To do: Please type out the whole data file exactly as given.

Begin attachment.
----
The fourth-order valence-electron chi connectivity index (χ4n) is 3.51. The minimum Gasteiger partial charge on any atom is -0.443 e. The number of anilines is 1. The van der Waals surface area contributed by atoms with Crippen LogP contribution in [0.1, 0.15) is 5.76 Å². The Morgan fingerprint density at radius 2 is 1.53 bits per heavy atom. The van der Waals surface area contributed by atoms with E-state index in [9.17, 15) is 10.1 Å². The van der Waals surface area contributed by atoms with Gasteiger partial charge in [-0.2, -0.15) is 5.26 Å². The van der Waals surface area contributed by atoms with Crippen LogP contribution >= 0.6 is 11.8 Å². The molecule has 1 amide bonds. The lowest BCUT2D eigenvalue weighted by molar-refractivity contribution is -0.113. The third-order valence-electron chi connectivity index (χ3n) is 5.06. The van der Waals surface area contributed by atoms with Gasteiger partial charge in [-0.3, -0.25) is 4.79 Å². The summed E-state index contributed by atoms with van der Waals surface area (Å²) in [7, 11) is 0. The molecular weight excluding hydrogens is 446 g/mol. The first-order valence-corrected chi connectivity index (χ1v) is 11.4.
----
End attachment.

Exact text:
The fourth-order valence-electron chi connectivity index (χ4n) is 3.51. The minimum Gasteiger partial charge on any atom is -0.443 e. The number of anilines is 1. The van der Waals surface area contributed by atoms with Crippen LogP contribution in [0.1, 0.15) is 5.76 Å². The Morgan fingerprint density at radius 2 is 1.53 bits per heavy atom. The van der Waals surface area contributed by atoms with E-state index in [9.17, 15) is 10.1 Å². The van der Waals surface area contributed by atoms with Gasteiger partial charge in [-0.2, -0.15) is 5.26 Å². The van der Waals surface area contributed by atoms with Crippen LogP contribution >= 0.6 is 11.8 Å². The molecule has 1 amide bonds. The lowest BCUT2D eigenvalue weighted by molar-refractivity contribution is -0.113. The third-order valence-electron chi connectivity index (χ3n) is 5.06. The van der Waals surface area contributed by atoms with Gasteiger partial charge in [-0.3, -0.25) is 4.79 Å². The summed E-state index contributed by atoms with van der Waals surface area (Å²) in [7, 11) is 0. The molecular weight excluding hydrogens is 446 g/mol. The first-order valence-corrected chi connectivity index (χ1v) is 11.4.